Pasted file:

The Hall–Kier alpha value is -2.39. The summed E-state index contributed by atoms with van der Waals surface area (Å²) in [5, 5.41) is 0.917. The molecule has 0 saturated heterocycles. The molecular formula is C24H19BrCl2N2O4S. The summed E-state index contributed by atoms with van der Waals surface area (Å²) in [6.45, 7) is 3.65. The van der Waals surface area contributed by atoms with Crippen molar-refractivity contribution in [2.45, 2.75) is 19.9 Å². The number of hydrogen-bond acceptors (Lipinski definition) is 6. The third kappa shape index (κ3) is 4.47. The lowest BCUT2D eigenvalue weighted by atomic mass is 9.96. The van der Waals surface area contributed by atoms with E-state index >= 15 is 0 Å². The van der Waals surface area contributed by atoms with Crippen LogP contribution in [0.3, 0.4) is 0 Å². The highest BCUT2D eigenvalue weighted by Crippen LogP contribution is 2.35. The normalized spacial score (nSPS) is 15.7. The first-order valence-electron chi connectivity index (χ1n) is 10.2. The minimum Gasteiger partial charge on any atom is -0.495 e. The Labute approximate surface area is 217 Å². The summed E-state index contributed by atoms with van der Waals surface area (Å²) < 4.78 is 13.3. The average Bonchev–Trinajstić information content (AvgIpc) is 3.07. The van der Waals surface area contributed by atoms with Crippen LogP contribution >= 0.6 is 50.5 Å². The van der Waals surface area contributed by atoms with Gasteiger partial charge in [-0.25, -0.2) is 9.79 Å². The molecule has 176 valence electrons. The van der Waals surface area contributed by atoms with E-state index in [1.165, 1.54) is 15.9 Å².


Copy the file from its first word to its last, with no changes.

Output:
The Hall–Kier alpha value is -2.39. The summed E-state index contributed by atoms with van der Waals surface area (Å²) in [5, 5.41) is 0.917. The molecule has 0 saturated heterocycles. The molecular formula is C24H19BrCl2N2O4S. The summed E-state index contributed by atoms with van der Waals surface area (Å²) in [6.45, 7) is 3.65. The van der Waals surface area contributed by atoms with Crippen molar-refractivity contribution in [2.45, 2.75) is 19.9 Å². The number of hydrogen-bond acceptors (Lipinski definition) is 6. The third kappa shape index (κ3) is 4.47. The lowest BCUT2D eigenvalue weighted by atomic mass is 9.96. The van der Waals surface area contributed by atoms with E-state index >= 15 is 0 Å². The van der Waals surface area contributed by atoms with Crippen LogP contribution in [0.3, 0.4) is 0 Å². The highest BCUT2D eigenvalue weighted by Crippen LogP contribution is 2.35. The normalized spacial score (nSPS) is 15.7. The first-order valence-electron chi connectivity index (χ1n) is 10.2. The minimum Gasteiger partial charge on any atom is -0.495 e. The Labute approximate surface area is 217 Å². The summed E-state index contributed by atoms with van der Waals surface area (Å²) < 4.78 is 13.3. The average Bonchev–Trinajstić information content (AvgIpc) is 3.07. The van der Waals surface area contributed by atoms with Crippen LogP contribution >= 0.6 is 50.5 Å². The van der Waals surface area contributed by atoms with Gasteiger partial charge in [-0.25, -0.2) is 9.79 Å². The molecule has 176 valence electrons. The van der Waals surface area contributed by atoms with E-state index in [1.165, 1.54) is 15.9 Å².